NASA just warned everyone about a once-in-a-lifetime interstellar explosion that you don’t want to miss this summer">X-ray: NASA/CXC/RIKEN/D.Takei et al; Optical: NASA/STScI; Radio: NRAO/VLA, Public domain, via Wikimedia Commons

A lot of bad things that can happen to humanity originate in space. 

Let’s hope this generational event goes off without a hitch. 

And NASA just warned everyone about a once-in-a-lifetime interstellar explosion that you don’t want to miss this summer. 

We would be lost without the stars

Since before the founding of civilization, man has been gazing at the stars in amazement. 

It goes without questioning that the stars have changed our society. 

If you are a Christian, you know that God introduced his son into the world by putting the star of Bethlehem in the sky so that the wisemen could visit and pay tribute to Jesus Christ. 

The ancient Greeks used their keen ability to understand the stars in order to defeat the Persians in key battles like the Battle of Salamis. 

Needless to say, the stars have played a big role in developing society as we know it today. 

But everything hasn’t been good about the stars.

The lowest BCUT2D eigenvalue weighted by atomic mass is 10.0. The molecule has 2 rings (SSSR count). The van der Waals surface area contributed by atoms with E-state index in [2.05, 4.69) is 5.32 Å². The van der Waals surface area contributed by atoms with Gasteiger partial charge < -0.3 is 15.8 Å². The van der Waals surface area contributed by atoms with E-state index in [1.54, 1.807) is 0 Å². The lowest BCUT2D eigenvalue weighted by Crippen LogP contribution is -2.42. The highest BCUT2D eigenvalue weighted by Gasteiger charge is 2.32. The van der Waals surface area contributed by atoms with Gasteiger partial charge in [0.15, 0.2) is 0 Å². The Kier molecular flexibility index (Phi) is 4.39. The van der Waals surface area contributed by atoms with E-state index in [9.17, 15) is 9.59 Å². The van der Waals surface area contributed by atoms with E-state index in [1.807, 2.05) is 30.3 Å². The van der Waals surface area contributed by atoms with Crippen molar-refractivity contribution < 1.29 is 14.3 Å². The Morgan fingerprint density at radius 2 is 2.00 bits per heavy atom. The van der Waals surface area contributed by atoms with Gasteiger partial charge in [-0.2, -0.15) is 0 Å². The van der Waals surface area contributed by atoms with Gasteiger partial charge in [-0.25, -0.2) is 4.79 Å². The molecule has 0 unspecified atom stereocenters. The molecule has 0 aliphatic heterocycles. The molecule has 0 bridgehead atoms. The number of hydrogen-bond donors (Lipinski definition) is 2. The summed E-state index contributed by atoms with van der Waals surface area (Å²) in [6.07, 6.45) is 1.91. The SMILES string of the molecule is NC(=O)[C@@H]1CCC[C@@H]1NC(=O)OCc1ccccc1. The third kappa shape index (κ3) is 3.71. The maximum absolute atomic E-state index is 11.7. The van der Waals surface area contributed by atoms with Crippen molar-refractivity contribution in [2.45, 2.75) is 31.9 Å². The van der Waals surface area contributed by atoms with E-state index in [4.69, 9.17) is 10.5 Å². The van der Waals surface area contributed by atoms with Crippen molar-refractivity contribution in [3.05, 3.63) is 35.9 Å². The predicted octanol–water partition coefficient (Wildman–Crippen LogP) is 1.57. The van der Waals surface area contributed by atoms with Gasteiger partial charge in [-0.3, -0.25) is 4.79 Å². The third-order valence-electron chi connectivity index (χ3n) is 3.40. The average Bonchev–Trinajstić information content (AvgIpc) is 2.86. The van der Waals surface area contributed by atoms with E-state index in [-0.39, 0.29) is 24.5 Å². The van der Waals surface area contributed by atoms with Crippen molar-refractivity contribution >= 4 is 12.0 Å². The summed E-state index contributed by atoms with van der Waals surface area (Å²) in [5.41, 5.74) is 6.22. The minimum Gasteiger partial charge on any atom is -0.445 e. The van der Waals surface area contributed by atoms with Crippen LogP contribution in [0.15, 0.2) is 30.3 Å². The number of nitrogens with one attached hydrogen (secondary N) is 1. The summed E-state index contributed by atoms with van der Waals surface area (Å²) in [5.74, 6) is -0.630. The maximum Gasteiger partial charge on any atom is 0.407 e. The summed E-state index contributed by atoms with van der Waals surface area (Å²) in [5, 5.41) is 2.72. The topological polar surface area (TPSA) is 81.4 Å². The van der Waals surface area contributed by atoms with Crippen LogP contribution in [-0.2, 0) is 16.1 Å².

Just ask the dinosaurs, who allegedly watched a falling star right before they became extinct. 

We all know about the risks of threats that can come from space. 

All of us have thought a time or two about what would happen to our lives if an asteroid decided to make its presence known to the world. 

Scenes from movies like Armageddon and Deep Impact live rent free in our heads. 

And preppers lose sleep over what would happen if a massive energy wave from the sun hit our power grid. 

It wouldn’t end well. 

But the odds of these things happening during our lifetime is drastically small. 

And NASA just warned us all of a once-in-a-lifetime interstellar event that may happen this summer. 

Star explosion this summer?

NASA predicts the highly anticipated star explosion of T Coronae Borealis, or the “Blaze Star,” to take place this summer. 

The Blaze Star is nearly 3,000 light years away. 

Dr. Rebekah Hounsell, a research scientist at NASA’s Goddard Space Flight Center, told the press that “it’s incredibly exciting to have this front-row seat.”

The explosion of the Blaze Star is a recurring event that generally takes place every 80 years.

But this event is still one you don’t want to miss. 

As Dr. Hounsell pointed out, “there are a few recurrent novae with very short cycles, but typically, we don’t often see a repeated outburst in a human lifetime, and rarely one so relatively close to our own system.”

This event should be visible to the naked eye for about a week whenever it takes place. 

If you see a flash of light in the sky, know that it is just a star exploding 3,000 light years away from the Earth. 

Patriot Political will keep you up-to-date on any developments to this ongoing story.